I didn't expect much, but soon found I was looking forward to what would happen next. Fun with a twist.
This is the fourth book in the "Medicus" series. First I have to say one of the reasons I started this series was the narrator Simon Vance, I always enjoy his reading of a novel, especially historical novels. Each of these book are crime thrillers, set in the time of ancient Rome, during the reign of Emperor Hadrian. Also involving the invasion of the British Isles. I am a lover of historical novels and Ruth Downie does a wonderful job with her time lines and her story line. I would recommend, starting the series with book #1 "Medicus", to get the background on the characters, however each book can stand on it's own. I always find myself hating for each of these books to end. I also suggest, the anyone who has not listened to this narrator listen to a sample that Audible offers, then you will know if you like his style.(I suggest that will all books)
Barbara Rosenblat is wonderful, and the characters have truly, matured and grown over the years. I am really sorry that the next three titles are only available in ABRIDGED form. I will try to get in large print because I'm visually impaired. After reading I will continue, with the unabridged title # 16. I couldn't even find 13,14,15, unabridged on audio anywhere. seems the publisher didn't think it necessary. If after I read the 13,14 and 15 and I wish to listen to the ABRIDGED version I'll consider. I 'll never understand the way publishers think or do things. If any you have been following the series and are up to this title don't miss it. I really enjoyed, especially the ending.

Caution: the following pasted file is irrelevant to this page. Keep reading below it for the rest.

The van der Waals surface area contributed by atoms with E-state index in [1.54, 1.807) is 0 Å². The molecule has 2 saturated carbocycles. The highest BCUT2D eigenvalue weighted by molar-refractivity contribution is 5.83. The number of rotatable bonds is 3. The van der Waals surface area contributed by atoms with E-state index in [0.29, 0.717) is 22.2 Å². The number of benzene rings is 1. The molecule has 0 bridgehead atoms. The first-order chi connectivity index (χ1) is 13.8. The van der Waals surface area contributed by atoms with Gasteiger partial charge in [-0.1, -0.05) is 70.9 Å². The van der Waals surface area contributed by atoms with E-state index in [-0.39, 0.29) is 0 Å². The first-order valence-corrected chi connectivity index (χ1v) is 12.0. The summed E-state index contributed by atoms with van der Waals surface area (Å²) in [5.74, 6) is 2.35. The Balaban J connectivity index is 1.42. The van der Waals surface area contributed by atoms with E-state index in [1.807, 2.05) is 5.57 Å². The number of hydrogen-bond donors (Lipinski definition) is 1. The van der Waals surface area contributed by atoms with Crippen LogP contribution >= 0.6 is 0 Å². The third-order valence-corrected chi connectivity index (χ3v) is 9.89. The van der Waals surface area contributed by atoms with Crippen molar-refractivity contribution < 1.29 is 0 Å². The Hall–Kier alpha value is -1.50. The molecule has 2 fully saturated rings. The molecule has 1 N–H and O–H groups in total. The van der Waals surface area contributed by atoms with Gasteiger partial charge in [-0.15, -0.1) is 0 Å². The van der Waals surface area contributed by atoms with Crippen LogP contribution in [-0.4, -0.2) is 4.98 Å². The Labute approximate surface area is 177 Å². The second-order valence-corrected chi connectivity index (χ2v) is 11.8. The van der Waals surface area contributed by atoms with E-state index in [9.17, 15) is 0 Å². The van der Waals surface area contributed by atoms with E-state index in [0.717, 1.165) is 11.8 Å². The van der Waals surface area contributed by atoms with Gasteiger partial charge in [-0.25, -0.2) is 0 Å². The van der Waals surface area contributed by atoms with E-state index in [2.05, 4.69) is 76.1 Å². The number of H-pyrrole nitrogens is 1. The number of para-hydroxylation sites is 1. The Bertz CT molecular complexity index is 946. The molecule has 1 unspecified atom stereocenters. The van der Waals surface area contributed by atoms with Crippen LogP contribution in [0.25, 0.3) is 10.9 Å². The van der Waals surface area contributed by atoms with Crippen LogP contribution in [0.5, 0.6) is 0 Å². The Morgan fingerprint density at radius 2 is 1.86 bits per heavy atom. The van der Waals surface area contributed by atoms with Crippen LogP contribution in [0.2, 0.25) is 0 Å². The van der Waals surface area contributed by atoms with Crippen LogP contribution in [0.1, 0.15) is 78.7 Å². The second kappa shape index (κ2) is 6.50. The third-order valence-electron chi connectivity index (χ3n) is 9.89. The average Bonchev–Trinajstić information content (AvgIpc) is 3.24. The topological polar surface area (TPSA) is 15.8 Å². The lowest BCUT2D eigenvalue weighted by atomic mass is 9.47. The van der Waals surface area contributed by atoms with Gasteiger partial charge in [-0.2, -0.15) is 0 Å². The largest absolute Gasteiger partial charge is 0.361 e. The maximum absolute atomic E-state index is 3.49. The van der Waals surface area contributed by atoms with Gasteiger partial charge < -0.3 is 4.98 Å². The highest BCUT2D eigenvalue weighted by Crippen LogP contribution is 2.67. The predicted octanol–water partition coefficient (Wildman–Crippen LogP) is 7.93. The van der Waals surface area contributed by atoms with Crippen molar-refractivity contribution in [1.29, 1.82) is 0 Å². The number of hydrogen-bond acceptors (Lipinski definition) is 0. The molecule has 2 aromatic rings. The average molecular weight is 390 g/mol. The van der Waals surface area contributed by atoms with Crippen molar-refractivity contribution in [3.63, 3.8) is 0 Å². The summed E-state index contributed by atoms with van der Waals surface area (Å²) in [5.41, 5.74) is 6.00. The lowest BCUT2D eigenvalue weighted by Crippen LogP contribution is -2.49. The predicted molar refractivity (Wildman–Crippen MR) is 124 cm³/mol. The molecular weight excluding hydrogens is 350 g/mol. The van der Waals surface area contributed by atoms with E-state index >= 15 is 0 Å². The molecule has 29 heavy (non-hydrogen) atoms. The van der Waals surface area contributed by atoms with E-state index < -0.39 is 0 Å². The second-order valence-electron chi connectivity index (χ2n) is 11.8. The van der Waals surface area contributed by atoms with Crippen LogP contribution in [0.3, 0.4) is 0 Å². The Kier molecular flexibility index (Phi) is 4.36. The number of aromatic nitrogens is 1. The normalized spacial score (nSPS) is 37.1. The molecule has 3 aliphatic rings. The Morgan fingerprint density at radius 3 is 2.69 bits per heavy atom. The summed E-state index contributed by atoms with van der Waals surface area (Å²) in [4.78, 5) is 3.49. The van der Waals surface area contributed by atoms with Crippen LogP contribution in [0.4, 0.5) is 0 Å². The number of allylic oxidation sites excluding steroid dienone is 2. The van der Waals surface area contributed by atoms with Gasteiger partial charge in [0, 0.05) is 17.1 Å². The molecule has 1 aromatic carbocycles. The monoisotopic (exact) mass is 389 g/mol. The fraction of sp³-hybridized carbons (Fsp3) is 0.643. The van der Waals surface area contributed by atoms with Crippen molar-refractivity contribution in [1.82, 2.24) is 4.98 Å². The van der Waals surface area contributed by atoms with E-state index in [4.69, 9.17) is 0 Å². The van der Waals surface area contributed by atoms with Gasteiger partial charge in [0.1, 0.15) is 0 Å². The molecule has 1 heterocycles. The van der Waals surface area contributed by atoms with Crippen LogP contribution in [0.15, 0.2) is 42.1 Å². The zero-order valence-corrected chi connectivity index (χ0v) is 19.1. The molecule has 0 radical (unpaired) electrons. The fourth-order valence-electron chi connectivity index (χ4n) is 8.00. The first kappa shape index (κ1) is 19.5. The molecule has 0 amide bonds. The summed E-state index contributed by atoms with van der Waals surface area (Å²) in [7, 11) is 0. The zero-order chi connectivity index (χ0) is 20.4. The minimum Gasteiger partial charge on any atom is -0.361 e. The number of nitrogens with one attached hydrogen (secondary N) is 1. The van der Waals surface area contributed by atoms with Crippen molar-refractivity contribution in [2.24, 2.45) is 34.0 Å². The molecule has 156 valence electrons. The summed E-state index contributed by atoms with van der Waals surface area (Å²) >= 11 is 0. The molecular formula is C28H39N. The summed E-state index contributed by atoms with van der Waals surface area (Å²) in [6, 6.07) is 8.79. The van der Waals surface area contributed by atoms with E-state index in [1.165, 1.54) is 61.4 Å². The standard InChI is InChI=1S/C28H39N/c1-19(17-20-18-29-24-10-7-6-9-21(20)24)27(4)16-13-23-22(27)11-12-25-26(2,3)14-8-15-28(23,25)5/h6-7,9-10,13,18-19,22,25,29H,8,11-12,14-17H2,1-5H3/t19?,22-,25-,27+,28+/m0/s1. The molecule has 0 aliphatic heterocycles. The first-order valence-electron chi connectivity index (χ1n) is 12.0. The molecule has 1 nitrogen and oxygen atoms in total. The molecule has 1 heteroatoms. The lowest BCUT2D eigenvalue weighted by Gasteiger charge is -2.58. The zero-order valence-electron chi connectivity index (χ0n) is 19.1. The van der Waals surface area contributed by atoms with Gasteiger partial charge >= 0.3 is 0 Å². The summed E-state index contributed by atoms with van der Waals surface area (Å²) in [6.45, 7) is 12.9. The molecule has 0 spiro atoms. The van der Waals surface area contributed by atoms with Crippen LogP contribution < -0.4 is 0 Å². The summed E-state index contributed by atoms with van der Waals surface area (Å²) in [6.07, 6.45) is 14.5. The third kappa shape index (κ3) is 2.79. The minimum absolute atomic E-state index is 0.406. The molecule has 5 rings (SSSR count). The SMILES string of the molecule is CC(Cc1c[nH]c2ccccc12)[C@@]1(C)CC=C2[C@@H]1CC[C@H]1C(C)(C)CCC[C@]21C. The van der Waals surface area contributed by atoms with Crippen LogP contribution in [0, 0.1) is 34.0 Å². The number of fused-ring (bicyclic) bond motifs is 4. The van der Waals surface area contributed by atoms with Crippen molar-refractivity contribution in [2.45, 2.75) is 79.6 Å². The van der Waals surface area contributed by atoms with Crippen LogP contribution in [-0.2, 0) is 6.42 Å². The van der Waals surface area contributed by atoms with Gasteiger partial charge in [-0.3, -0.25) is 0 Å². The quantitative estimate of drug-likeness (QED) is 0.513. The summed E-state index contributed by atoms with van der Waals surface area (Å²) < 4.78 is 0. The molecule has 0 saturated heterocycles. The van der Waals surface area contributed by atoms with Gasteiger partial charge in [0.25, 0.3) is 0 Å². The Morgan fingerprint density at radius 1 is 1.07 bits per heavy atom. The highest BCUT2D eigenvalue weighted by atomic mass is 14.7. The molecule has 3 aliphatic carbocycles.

Freelance journalist, now living in Israel. Audible books listener for 30 years, when I had to pretend to be blind to get access.
I'd never heard of the author or 'Maisie Dobbs' before, but since the locale and time period are of interest, I decided to take a chance.
There's so much of value in this book, all in addition to the perfectly acceptable plot and complex, well-formed characters.
Maisie Dobbs is one of the newly-independent women in England, forced to become so because so many millions of men were killed or damaged during the Great War, they had no alternative to supporting themselves. She becomes an inquiry agent -- and this is one of her cases. She's also a psychologist, and througout the book, her psychological insights help her find the answers she was hired to find.
If you like 'period' mysteries -- Anne Perry, Charles Todd, Victoria Thompson, Michael Cox -- you'll like this series.
I like the detection alpects of these books, of course I do. But beyond that, it's all the tidbits of information the author includes -- how people lived, dressed, spoke, thought and interacted -- that adds to the charm.
A bunus in the audio version is a half-hour interview with the author, who tells how hard she works to keep the books technically accurate. Of particular interest were her comments about how words bounce back and forth between the continents, coming into vogue here or there, at various times throughout the centuries. For example, the word "smog" was in use in 1904 London -- we just think it's a modern term.
I'm looking for more "Maisie Dobbs" books -- and hope they're all narrated by Orlagh Cassidy, who gave a marvelous performance. I was sorry to see the book end.
"Messenger of Truth" is a fine book in every sense. You won't be disappointed.